Distinct from the eleven,109 Judas joined Jesus in a state of unbelief. The faith of the eleven was limited, but real. Not so with Judas. Judas had some other reason(s), then, for joining this band of disciples. I would suspect that he at least regarded Jesus as a messianic hopeful who had charismatic appeal and the ability to attract and motivate the masses. He perhaps perceived of Jesus as a man who was putting together an organization to revolt against Rome and to physically restore Israel to its rightful place in the sun.

These hopes were often threatened by what Judas heard Jesus teach. He spoke more of spiritual reform than of social and political action and revolution. A real crises must have come to head in the ‘bread of life discourse’ of Jesus in John chapter six, for there, when the crowds were ready to forcibly make Jesus their King (as Judas had hoped for) Jesus declined and began to teach of His self-sacrifice and atoning death. The crowds departed, never again to follow Jesus (John 6:66), and, in my mind, Judas mentally departed as well, but for some strange reason he still followed as a disciple.

Judas, like the others, had left all to follow Jesus (Matthew 19:27), but he had expected a little return on his investment by now. Any enterprising businessman is willing to deny himself of some luxuries in the hope of making a profit, but too much time had passed and no hope of advantage was on the horizon. Jesus began to talk more and more of death, not of defeat for the Romans, and glory for Israel, Himself, and especially the disciples. He had charge of the money bag. He would help himself from time to time. After all, he deserved it for all the sacrifices he had made. A man should see a little fruit from his labors.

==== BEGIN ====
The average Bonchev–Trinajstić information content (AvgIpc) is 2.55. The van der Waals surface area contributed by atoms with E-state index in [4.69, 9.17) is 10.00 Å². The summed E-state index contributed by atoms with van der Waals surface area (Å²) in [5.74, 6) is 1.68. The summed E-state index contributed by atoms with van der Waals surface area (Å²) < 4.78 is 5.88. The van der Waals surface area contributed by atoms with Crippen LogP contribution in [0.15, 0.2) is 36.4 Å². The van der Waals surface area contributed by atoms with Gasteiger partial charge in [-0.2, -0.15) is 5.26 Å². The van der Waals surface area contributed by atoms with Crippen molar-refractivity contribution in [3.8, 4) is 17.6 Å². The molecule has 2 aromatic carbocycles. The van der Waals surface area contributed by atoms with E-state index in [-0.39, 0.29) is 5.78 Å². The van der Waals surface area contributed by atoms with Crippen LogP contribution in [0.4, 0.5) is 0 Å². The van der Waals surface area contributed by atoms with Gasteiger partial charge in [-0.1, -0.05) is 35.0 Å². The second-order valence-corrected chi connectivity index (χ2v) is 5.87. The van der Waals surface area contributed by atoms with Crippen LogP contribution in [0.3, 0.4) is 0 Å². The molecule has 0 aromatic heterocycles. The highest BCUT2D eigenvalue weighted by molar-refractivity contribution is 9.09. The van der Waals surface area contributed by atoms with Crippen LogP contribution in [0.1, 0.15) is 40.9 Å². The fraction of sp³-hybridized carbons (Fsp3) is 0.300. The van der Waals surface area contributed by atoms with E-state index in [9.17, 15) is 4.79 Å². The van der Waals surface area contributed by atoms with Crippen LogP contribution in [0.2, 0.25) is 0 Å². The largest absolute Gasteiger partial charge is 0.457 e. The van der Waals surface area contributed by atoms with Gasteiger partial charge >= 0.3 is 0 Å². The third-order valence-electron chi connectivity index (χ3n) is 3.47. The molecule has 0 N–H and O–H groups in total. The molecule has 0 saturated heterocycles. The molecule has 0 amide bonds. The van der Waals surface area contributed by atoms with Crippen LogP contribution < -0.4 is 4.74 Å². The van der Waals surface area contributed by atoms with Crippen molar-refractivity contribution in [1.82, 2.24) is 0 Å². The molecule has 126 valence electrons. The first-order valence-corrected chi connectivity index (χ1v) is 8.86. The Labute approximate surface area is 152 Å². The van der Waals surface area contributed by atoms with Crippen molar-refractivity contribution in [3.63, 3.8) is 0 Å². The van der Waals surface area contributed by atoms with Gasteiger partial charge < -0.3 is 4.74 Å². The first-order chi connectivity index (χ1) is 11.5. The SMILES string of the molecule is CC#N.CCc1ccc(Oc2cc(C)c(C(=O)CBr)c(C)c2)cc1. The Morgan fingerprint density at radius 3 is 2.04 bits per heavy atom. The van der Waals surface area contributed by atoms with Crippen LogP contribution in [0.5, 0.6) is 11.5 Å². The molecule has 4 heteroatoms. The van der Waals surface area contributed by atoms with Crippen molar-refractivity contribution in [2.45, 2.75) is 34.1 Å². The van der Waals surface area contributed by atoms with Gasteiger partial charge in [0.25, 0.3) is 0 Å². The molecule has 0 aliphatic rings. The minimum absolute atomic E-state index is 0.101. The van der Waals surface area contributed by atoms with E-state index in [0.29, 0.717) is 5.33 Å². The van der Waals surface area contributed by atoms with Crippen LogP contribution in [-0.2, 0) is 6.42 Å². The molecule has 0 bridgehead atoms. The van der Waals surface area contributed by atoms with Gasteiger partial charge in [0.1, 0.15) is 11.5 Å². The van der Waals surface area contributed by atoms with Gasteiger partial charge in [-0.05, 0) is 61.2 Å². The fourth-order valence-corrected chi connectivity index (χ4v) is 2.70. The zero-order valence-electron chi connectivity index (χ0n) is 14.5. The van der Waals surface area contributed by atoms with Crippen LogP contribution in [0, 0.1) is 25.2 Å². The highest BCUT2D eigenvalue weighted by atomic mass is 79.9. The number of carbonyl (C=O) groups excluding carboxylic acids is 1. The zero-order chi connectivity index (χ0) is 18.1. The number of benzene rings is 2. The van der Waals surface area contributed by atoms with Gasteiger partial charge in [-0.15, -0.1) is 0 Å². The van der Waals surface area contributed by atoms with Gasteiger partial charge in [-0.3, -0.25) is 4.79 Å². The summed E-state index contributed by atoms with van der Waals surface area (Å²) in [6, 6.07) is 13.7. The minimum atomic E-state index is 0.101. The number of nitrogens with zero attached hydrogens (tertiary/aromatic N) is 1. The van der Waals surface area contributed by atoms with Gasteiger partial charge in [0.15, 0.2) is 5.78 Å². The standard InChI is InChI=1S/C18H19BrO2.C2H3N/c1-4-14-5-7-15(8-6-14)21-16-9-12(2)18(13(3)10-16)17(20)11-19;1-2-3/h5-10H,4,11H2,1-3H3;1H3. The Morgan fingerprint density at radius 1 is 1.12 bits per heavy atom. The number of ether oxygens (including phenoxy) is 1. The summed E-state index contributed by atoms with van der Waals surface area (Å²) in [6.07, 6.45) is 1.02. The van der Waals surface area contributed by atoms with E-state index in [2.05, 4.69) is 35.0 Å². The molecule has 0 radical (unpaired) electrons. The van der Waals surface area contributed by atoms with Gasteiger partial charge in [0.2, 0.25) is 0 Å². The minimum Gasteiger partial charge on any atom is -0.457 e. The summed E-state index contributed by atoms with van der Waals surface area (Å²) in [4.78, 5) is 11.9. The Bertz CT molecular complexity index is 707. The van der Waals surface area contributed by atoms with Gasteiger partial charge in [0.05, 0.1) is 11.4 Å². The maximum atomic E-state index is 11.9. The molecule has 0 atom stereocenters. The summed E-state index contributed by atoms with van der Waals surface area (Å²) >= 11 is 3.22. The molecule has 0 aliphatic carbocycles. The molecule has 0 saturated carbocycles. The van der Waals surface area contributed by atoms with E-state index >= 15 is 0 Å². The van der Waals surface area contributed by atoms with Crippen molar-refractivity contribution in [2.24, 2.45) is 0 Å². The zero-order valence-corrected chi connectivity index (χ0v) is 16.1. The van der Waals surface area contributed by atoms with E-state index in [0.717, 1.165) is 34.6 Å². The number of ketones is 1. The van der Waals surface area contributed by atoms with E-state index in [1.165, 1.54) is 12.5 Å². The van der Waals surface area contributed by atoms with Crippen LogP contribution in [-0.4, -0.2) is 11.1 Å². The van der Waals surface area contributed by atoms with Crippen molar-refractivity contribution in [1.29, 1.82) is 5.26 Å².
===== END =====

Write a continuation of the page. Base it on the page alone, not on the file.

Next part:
Perhaps, too, Judas gave thought to taking over the organization. He, no doubt, was a man of many capabilities (which may have earned him the job of treasurer for the group). If Jesus would not use the organization that was beginning to take shape under His ministry, why not remove Jesus and take over himself? Such thoughts, I would suggest, may well have been entertained in the mind of Judas over the months approaching the final assault on Jerusalem.

With the triumphal entry, the hopes of the betrayer may well have been rekindled one final time. But it was not long until the inevitable became obvious. Jesus seemed to almost deliberately antagonize the opposition and to alienate those who could have offered their support to the cause of the Kingdom.